Many of you will have heard of Cambridge in the United Kingdom (UK), a leafy cathedral city just north of London, but it's not all exams and academia!
I know many of my students will have been or know somebody who has been to Cambridge to practice their English or sat those dreaded exams!
Beyond this though, I am going to tell you a little bit about my hometown and why, other than the famous University, it is worth a visit.
So, Cambridge is nestled approximately 50 miles north of London and is the county (main) town of the region Cambridgeshire. This province is green and flat, with typical English countryside surrounding the city.
First settled by the Vikings and Romans, over the centuries it developed into a bustling market town. In 1951 it was awarded city status.
The best way to see the historic city centre is via punting. This is more or less a gondola ride (think almost like Venice!) through the surroundings of the University and along the River Cam. On a hot summer day it is bustling and it's best to book online, you can book a ride through the main punting company, Let's Go Punting. They are professional and can provide chauffeured or solo boats for you to cruise along.
For anybody interested in technology and science, Cambridge is a world centre of excellence in this field. Nicknamed the 'Silicon Fen' (a play on Silicon Valley in the USA), Apple and Spotify have both recently opened new offices and as well as these big global brands it also plays host to a number of new and dynamic start up companies.
In terms of bioscience, the UK head office of AstraZeneca, the large pharmaceutical firm, is located here. The sprawling Cambridge Science Park is the largest R&D centre in Europe and also has in close proximity the world famous Marshall Aerospace, specialising in space technology and communications.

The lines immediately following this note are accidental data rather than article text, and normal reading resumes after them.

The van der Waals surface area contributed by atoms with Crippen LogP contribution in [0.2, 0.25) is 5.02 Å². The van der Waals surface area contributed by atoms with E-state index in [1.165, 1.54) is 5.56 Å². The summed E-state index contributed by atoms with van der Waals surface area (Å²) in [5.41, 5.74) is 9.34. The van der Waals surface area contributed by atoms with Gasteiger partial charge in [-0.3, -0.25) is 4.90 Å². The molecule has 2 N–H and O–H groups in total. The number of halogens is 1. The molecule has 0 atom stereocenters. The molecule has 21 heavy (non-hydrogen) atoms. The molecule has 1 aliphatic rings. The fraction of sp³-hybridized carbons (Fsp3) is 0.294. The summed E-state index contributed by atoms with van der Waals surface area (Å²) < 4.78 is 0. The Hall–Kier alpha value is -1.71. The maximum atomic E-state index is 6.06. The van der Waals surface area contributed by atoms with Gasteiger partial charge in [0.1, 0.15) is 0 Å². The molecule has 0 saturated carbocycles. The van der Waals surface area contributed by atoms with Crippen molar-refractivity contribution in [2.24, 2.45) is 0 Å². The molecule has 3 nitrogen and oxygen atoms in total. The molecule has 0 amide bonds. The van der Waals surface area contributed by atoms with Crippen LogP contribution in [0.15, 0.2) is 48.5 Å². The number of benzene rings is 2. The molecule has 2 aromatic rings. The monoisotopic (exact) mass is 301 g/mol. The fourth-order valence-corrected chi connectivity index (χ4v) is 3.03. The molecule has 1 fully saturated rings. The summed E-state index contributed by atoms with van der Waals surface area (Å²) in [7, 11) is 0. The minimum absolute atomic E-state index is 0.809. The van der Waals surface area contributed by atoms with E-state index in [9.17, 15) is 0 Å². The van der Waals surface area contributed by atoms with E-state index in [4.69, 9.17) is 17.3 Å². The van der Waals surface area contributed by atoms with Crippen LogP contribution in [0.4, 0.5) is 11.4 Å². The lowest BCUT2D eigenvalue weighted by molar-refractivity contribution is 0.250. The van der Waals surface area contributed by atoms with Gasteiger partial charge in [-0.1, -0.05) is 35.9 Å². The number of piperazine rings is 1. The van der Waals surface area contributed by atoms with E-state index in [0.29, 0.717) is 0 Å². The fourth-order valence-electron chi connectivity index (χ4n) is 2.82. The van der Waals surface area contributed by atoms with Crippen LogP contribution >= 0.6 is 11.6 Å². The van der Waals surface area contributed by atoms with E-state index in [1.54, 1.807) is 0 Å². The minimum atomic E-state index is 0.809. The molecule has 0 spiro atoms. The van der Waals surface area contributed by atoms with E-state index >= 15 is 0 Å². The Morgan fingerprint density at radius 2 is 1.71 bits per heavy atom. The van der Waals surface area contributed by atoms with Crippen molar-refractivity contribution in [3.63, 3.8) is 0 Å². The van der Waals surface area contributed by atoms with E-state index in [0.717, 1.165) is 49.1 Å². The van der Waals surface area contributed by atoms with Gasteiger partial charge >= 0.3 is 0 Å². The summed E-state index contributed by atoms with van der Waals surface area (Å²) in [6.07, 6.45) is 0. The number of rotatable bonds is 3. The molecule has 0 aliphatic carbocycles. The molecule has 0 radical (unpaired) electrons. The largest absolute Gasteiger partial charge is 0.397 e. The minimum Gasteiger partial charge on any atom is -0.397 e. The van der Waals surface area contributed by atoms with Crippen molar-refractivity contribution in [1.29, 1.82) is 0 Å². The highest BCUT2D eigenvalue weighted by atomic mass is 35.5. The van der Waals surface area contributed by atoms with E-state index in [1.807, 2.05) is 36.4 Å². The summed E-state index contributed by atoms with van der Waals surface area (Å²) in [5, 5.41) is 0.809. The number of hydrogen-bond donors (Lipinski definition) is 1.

The culture vultures amongst you, will have a variety of museums, theatres, botanical gardens, gastronomy and music.
The Fitzwilliam Museum is a personal favourite of mine with artworks by Titian, Canaletto, Picasso and many more but the Computing Museum and Archaeological Museum also provide the visitor with a fully immersive experience and help to unravel the role Cambridge has played in many key parts of British history.
The 600 seat Cambridge Arts Theatre in the centre of the city hosts a varied programme of devilishly good performances. Some of the biggest touring shows in the UK and an exciting mix of drama, dance, opera and pantomime productions tread the boards here throughout the year.
CAMBRIDGE UNIVERSITY BOTANIC GARDEN
More than 8,000 different species of plants live and thrive in this beautiful landscape. Located in the city centre and set across 40 acres, attractions include a stunning lake, a glasshouse filled with plants from exotic climates, rock gardens and a selection of ‘champion’ status trees. The Garden also runs a varied programme of family events and learning experiences.
CAMBRIDGE FOOD TOUR
If you’re a foodie, this walking tour of Cambridge will have you licking your lips. Snaking through quaint passages, the historic Market Place and a selection of stops very few tourists see, the food tour focuses on palate-pleasing delights sourced and produced food in Cambridge. From fish and chip shops to specialist delis, there’s something for every taste.
Cambridge also plays host to numerous festivals in the summer, including a popular Folk Festival in August and the Cambridge Classical Music Festival that brings together many world renowned composers playing some of your favourites, such as Chopin and Mozart.
There are many more activities that I can't go through here owing to space and time, however, I thoroughly recommend a visit be it for a weekend or longer and hopefully this will dispel the notion of Cambridge as a dry academic city. It's dynamic and fun for everybody so hope you can enjoy it and appreciate it as much as I do!